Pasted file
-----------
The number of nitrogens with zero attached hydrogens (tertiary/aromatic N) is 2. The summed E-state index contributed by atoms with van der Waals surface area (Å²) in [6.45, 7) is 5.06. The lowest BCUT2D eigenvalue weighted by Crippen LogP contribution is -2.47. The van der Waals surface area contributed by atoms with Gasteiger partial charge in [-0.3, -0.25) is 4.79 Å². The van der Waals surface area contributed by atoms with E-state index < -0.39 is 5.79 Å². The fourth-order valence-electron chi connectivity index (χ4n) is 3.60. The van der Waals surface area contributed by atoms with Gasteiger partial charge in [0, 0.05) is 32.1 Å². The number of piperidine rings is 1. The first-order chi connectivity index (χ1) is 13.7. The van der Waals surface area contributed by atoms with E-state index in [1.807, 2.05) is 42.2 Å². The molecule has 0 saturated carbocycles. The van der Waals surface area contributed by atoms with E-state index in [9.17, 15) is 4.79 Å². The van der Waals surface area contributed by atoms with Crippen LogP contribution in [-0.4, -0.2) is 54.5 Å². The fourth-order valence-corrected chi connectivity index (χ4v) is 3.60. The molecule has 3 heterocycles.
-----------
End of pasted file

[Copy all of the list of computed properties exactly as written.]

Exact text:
The number of nitrogens with zero attached hydrogens (tertiary/aromatic N) is 2. The summed E-state index contributed by atoms with van der Waals surface area (Å²) in [6.45, 7) is 5.06. The lowest BCUT2D eigenvalue weighted by Crippen LogP contribution is -2.47. The van der Waals surface area contributed by atoms with Gasteiger partial charge in [-0.3, -0.25) is 4.79 Å². The van der Waals surface area contributed by atoms with E-state index < -0.39 is 5.79 Å². The fourth-order valence-electron chi connectivity index (χ4n) is 3.60. The van der Waals surface area contributed by atoms with Gasteiger partial charge in [0, 0.05) is 32.1 Å². The number of piperidine rings is 1. The first-order chi connectivity index (χ1) is 13.7. The van der Waals surface area contributed by atoms with E-state index in [1.807, 2.05) is 42.2 Å². The molecule has 0 saturated carbocycles. The van der Waals surface area contributed by atoms with E-state index in [9.17, 15) is 4.79 Å². The van der Waals surface area contributed by atoms with Crippen LogP contribution in [-0.4, -0.2) is 54.5 Å². The fourth-order valence-corrected chi connectivity index (χ4v) is 3.60. The molecule has 3 heterocycles.